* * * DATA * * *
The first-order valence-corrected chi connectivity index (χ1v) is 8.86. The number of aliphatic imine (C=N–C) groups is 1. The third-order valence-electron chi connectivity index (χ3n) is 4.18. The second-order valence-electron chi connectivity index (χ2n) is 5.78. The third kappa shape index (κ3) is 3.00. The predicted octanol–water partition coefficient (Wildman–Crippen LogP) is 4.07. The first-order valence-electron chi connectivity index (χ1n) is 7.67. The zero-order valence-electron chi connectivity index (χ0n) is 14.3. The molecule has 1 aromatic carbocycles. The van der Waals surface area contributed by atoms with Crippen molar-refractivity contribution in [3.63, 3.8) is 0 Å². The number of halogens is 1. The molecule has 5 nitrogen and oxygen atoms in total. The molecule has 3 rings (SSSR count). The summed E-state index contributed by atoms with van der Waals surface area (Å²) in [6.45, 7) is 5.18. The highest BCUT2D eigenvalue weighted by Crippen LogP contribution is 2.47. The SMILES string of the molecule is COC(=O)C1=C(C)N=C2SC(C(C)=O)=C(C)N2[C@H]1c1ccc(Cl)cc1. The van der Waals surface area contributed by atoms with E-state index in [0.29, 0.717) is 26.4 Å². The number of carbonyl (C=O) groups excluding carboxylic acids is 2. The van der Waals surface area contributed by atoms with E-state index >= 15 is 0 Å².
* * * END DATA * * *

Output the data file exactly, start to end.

The first-order valence-corrected chi connectivity index (χ1v) is 8.86. The number of aliphatic imine (C=N–C) groups is 1. The third-order valence-electron chi connectivity index (χ3n) is 4.18. The second-order valence-electron chi connectivity index (χ2n) is 5.78. The third kappa shape index (κ3) is 3.00. The predicted octanol–water partition coefficient (Wildman–Crippen LogP) is 4.07. The first-order valence-electron chi connectivity index (χ1n) is 7.67. The zero-order valence-electron chi connectivity index (χ0n) is 14.3. The molecule has 1 aromatic carbocycles. The van der Waals surface area contributed by atoms with Crippen molar-refractivity contribution in [3.63, 3.8) is 0 Å². The number of halogens is 1. The molecule has 5 nitrogen and oxygen atoms in total. The molecule has 3 rings (SSSR count). The summed E-state index contributed by atoms with van der Waals surface area (Å²) in [6.45, 7) is 5.18. The highest BCUT2D eigenvalue weighted by Crippen LogP contribution is 2.47. The SMILES string of the molecule is COC(=O)C1=C(C)N=C2SC(C(C)=O)=C(C)N2[C@H]1c1ccc(Cl)cc1. The van der Waals surface area contributed by atoms with E-state index in [0.29, 0.717) is 26.4 Å². The number of carbonyl (C=O) groups excluding carboxylic acids is 2. The van der Waals surface area contributed by atoms with E-state index >= 15 is 0 Å².